Mentions: Apoptosis may be caused by toxins or nutrient deprivation and is characterized by cellular blebbing, cytoplasmic and nuclear shrinkage, chromatin condensation, and DNA fragmentation.22, 23 The spike (5.0–7.3%) of sub-G1 cells noted at 48-h SIM+MET treatment (Figure 2), indicative of DNA fragmentation, suggests some C4-2B cells may be undergoing apoptosis at this time point. Therefore, we evaluated the potential of SIM+MET to induce cell death by apoptosis using methods to capture potential activation of mitochondrial (intrinsic) and/or death receptor signaling (extrinsic) apoptotic pathways. Caspase-3 and downstream poly-(ADP-ribose) polymerase (PARP) are cleaved and activated by both pathways of apoptosis.24 In distinct contrast to apoptosis-inducing positive control (S)-(+)-camptothecin treatment, neither caspase-3 nor PARP cleavage was noted following SIM+MET treatment for 24–72 h (Figure 3a).

Bottom Line: SIM+MET treatment led to enhanced autophagic flux in C4-2B cells by 72-96 h, ascertained by increased LC3B-II (further enhanced with lysosomal inhibitor chloroquine) and reduced Sequestosome-1 protein expression, significantly increased percentage of acidic vesicular organelle-positive cells, and increased autophagic structure accumulation assessed by transmission electron microscopy.Instead, SIM+MET treatment led to Ripk1- and Ripk3-dependent necrosis by 48-96 h, determined by propidium iodide-Annexin V flow cytometry, increase in Ripk1 and Ripk3 protein expression, necrosome formation, HMGB-1 extracellular release, and necrotic induction and viability rescue with necrostatin-1 and Ripk3-targeting siRNA.The necrosis-inducing capacity of SIM+MET may make these drugs a highly-effective treatment for apoptosis- and chemotherapy-resistant metastatic CRPC cells.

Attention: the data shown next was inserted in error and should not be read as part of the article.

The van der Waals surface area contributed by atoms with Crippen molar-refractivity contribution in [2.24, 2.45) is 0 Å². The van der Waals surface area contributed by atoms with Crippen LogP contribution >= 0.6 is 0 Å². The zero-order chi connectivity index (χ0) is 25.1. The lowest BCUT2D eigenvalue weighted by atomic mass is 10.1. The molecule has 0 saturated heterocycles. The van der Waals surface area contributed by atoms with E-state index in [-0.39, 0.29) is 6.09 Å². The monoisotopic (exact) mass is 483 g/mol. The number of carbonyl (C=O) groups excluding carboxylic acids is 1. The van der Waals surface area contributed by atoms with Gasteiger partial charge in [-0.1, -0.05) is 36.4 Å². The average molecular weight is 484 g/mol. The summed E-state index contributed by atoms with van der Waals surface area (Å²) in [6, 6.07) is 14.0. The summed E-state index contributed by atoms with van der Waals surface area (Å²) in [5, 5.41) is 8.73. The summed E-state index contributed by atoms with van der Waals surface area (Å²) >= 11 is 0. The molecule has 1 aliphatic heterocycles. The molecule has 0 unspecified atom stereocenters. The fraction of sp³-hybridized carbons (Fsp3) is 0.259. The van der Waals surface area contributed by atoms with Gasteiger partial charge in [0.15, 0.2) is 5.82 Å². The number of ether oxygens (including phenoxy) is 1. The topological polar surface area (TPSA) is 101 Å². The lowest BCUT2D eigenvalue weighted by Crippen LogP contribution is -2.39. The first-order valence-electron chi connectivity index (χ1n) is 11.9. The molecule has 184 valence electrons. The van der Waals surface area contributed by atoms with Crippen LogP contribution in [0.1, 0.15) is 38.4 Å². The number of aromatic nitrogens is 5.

View Article: PubMed Central - PubMed

Affiliation: 1] Department of Nutrition, Case Western Reserve University School of Medicine, Cleveland, OH 44106, USA [2] Department of Urology, Case Western Reserve University School of Medicine & The Urology Institute, University Hospitals Case Medical Center, Cleveland, OH 44106, USA.

ABSTRACT